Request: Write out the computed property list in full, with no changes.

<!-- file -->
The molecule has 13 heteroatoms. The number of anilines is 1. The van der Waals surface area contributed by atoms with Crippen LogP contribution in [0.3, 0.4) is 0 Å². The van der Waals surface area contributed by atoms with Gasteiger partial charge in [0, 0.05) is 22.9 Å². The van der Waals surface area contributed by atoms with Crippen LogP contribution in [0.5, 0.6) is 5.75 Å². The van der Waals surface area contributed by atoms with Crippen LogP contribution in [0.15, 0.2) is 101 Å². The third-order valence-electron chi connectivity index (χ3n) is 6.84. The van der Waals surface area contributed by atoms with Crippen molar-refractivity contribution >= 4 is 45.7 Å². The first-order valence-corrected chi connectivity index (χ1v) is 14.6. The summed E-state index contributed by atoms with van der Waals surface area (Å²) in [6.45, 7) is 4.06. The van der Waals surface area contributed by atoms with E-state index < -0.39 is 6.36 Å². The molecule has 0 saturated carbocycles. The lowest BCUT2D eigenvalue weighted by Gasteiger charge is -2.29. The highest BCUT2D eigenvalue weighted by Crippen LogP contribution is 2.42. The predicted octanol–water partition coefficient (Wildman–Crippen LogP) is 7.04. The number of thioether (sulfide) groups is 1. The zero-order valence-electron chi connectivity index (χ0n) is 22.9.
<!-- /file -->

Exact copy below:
The molecule has 13 heteroatoms. The number of anilines is 1. The van der Waals surface area contributed by atoms with Crippen LogP contribution in [0.3, 0.4) is 0 Å². The van der Waals surface area contributed by atoms with Gasteiger partial charge in [0, 0.05) is 22.9 Å². The van der Waals surface area contributed by atoms with Crippen LogP contribution in [0.5, 0.6) is 5.75 Å². The van der Waals surface area contributed by atoms with Crippen LogP contribution in [0.15, 0.2) is 101 Å². The third-order valence-electron chi connectivity index (χ3n) is 6.84. The van der Waals surface area contributed by atoms with Crippen molar-refractivity contribution >= 4 is 45.7 Å². The first-order valence-corrected chi connectivity index (χ1v) is 14.6. The summed E-state index contributed by atoms with van der Waals surface area (Å²) in [6.45, 7) is 4.06. The van der Waals surface area contributed by atoms with E-state index < -0.39 is 6.36 Å². The molecule has 0 saturated carbocycles. The lowest BCUT2D eigenvalue weighted by Gasteiger charge is -2.29. The highest BCUT2D eigenvalue weighted by Crippen LogP contribution is 2.42. The predicted octanol–water partition coefficient (Wildman–Crippen LogP) is 7.04. The number of thioether (sulfide) groups is 1. The zero-order valence-electron chi connectivity index (χ0n) is 22.9.